The next step is to zero-in on the proper stem length. With regular “drop style” handlebars, I can give a general rule for sizing. While sitting on the bike, preferably riding relaxed, look down at your front hub. When your hands are at the drop position, you should see the hub just ahead of the handlebar where its held by the stem. With your hands on the upper part of the bars, the view of the front hub should be blocked out by the handlebar. This is a very general guideline for stem length, but it should give a measurement “in the ballpark.” With “bull horn” or “time trial” style bars, there’s no easy rule for fit. With the same top tube length as we used with the drop style bar, the stem must be approximately 2 centimeters shorter. And, for the rider’s position to be aerodynamic, the stem must be significantly lower. Because of this, a slightly undersize frame is often required. If it’s not possible to move the bars low enough in relation to the seat, it will be difficult to set up a proper areo bar position.
Aerodynamics is everything if you’re attempting to maximize cycling speed. The weight of your bike is really of no consequence unless you are accelerating, climbing, or having a hard time lifting it to your roof rack! In multisport racing, which is predominantly flat steady speed time trialing, we don’t do much sprinting or climbing. Mechanical resistance is also remarkably insignificant in comparison to aerodynamic losses or gains. Aerobar position is another subjective positioning consideration that’s difficult to define. From aviation aerodynamics and the hydrodynamics of water craft, we know that to increase length without increasing girth (frontal area) improves air/water flow characteristics. So, this would lead us to believe that the more stretched out we are on our aero bars the better. But, another consideration is our power output and stress to our lower back muscles. I find that a rider given a trial and error session with a variety of aero bar adjustments, can always find a good compromise between comfort and speed. An example of this is wind tunnel testing results, versus the consensus among aero bar users. The wind tunnel trials found unequivocal evidence that the aero bar position with least drag is when they are tipped-up about 30 degrees. Not a single elite cyclist or triathlete uses this position though. Having your forearms level just feels right, and that’s what we all gravitate to eventually. If you’ve have found a proper handlebar height, then aero bar height positioning must come from that. With regular drop style bars, the aero bar should be mounted as low as possible on the top of the drop bar with no additional spacing for height. On time trial style ban, the area bars do need some sort of spacing to increase height. This height adjustment must be modified by experimentation and observation of one’s position while riding the bike. The spacing width of the aero bar armrests should be set for comfort in proportion to shoulder width. I feel that the benefits of a very narrow arm position are over-rated, it reduces steering control, and perhaps in extreme narrow settings, lung expansion. The aero bar length I recommend should give you a upper arm position similar to that which appears in either Figure 1 or 2 (upper arm angled forward 10 to 15 degrees). I’ve found that this arm position is achieved with one size shorter aero bar then the manufacturers recommend.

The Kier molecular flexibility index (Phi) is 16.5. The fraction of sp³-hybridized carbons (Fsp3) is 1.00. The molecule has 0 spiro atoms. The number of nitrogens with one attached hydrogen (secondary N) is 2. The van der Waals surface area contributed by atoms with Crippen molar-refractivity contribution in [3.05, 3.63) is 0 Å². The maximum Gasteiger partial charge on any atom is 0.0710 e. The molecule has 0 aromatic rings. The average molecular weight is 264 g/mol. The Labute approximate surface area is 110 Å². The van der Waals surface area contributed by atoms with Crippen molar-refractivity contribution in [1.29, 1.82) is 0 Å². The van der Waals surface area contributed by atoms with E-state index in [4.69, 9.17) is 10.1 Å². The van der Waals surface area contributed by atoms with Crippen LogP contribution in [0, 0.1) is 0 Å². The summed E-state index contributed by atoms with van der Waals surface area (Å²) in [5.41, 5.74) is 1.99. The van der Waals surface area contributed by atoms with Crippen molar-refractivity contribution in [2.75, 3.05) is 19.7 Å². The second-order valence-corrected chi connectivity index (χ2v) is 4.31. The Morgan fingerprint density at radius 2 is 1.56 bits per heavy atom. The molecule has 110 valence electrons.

This leaves cleat position, and this can literally make or break – your knees. There are so many options for the foot/pedal relationship that there are rarely any reasons for unwanted stress here. Several pedal types allow for lateral rotation and that’s the key to healthy knees. In the old days, we had to nail cleats to leather shoes. What a pain. Once those cleats were nailed we were committed! But, now for the front to back adjustment you should just find a spot somewhere in the middle of the range and make sure both shoes are the same. Make sure there is minimal yet adequate clearance between crank arm and your shoe. Too far away is awkward, and if the shoe touches the crank it will eventually wear a grove there, and the crank may break at that spot. If your pedal system has no “floating” capability then you must take some time to get then initial cleat setting just right. Analyze the natural positioning of your feet. Do they toe in or out? Set your cleats appropriately. Some types of pedal systems are capable of accepting an increase or reduction of “height,” which is invaluable for people with leg length discrepancies. Take advantage of this opportunity if you need it. It works well for me!